I don’t know what she wishes her bell ringing will do. Is she hoping to bring people, searching for the source, to the portent of her lawn signs? Is she calling us to prayer for ourselves? Is she hoping, in the words of a French prayer in the ritual of consecrating bells, to “put to flight the fiery darts of the enemy of men?”
The crash of hailstorms, the blast of hurricanes, the violence of tempests, the fury of winds, and the malice of thunderbolts.
To calm the storm without and the storm within, I’m very grateful for a few seconds of pause, with my own breath, with a beautiful tone that floats on the powers of the air.
You know the song. "On the first day of Christmas, my true love gave to me..."
Several months ago, we decided that those gifts would make excellent writing prompts for our circle of crackerjack writers to play with. Turns out we were right, about the inspiration and about how crackerjack* our writers truly are.
So this is it! Our twelvetide of original stories, music, and poetry for your holiday merriment. We'll be posting a new audio treat every day from December 14th through the 25th. (If you're thinking the actual season 'the twelve days of Christmas' goes from Christmas to Epiphany, of course you're right. But we're leading up to Christmas with this little shindig, instead of leading away from it. That's how we roll at Life Lab Notes.)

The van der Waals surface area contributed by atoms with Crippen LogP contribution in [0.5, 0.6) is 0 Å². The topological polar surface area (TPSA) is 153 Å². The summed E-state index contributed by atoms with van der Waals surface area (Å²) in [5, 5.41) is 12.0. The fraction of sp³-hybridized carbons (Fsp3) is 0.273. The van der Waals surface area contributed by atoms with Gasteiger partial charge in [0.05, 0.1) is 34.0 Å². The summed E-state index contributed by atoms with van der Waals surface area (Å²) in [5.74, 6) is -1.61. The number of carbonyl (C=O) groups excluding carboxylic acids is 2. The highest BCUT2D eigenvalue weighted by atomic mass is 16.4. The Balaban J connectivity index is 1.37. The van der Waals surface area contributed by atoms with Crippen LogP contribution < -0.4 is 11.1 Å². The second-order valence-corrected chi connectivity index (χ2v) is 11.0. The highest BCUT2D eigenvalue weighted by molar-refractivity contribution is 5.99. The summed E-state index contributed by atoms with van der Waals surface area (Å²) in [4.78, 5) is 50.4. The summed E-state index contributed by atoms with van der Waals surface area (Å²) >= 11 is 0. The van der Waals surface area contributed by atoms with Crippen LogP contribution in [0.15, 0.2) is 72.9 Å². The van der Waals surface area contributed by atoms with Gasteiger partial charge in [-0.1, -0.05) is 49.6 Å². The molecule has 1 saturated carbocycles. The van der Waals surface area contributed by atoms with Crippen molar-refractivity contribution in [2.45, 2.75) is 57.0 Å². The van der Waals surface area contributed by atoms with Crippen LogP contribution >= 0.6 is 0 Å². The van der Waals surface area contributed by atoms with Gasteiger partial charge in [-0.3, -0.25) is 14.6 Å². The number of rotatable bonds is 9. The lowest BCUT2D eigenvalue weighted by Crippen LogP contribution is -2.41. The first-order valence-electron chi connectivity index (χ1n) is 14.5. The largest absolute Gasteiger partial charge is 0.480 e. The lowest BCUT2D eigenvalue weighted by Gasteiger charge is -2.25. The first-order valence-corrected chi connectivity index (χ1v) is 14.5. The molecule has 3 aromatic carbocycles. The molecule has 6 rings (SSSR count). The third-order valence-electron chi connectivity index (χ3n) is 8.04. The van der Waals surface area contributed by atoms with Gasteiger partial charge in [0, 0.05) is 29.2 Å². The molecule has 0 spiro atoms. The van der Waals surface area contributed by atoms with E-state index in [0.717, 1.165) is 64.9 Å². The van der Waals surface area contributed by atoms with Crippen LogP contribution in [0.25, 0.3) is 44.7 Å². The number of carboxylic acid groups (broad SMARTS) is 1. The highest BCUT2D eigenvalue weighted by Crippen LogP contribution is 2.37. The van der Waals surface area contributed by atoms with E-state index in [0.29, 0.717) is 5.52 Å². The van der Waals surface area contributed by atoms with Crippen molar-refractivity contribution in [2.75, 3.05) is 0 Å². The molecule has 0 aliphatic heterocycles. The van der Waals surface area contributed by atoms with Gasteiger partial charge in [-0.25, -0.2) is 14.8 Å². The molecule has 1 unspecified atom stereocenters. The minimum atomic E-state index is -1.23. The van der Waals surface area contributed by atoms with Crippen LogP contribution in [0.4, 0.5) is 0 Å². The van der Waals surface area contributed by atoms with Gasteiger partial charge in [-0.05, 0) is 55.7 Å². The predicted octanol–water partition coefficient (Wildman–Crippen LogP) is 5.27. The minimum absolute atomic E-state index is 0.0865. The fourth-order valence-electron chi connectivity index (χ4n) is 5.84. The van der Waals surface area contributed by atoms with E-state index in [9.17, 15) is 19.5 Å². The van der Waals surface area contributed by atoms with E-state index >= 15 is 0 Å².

Please enjoy all the brilliantly creative work that went into this project. So many talented people and so much heart.
"The 12 Days of Christmas - Regifted!" Team
Zheryk Badugu • Alina Phelan Ballou • Claire Barnhart • Alysha Brady • Tom Clark • Sherry Coben • Alexis de la Rosa • Crystal de la Rosa • Keith Ferguson • Liesel Hanson • Robyn Heller • Susan C Hunter • Joanna Ke • Farrah Kiyomura • Lynn Odell • Sarah Parga • Robyn Roth • Michael Santell • Denny Siegel • Andrew Stubblefield • Justin Vasquez • Phil Ward • Wes Weddell • Silvie Zamora
If you've listened to the 5/16/19 podcast, you already know what happened. (If not, what are you waiting for, the real Flash Fiction Day?)
I don't remember where I got the idea that May 16th was National Flash Fiction Day. Maybe I dreamt it. However it entered my brain, I definitely consciously entered it into my calendar, and dutifully reminded myself a few days ago, "I'd better get a very short story ready to post!"
May 16th is not National Flash Fiction Day. That'll be in June 15th in the U.K. and the 22nd in New Zealand. I don't know if we even have one in the U.S.
But May 16th is International Global Accessibility Awareness Day. For a compelling and vital look at this issue, have a look around www.globalaccessibilityawarenessday.org. This is from their website:
Whether you participate in a public or private event to mark Global Accessibility Awareness Day, on May 16, we encourage designers, developers, usability professionals, and everyone else to take an hour to experience first-hand the impact of digital accessibility (or lack there of).
On May 16, unplug your mouse (blind users do not use the mouse), launch your screen reader, and spend an hour using some of your favorite sites strictly using the keyboard alone (tab/shift tab, arrow keys, enter and spacebar) and not the mouse/trackpad. Why not turn off your screen and depend strictly on the information conveyed by the screen reader.
Whether or not you are a web developer, or a public building owner or manager, or a person who might inadvertently leave a scooter in the middle of a sidewalk, you are a person connected to all the other people.
Awareness is very good thing. It builds strong empathy bones!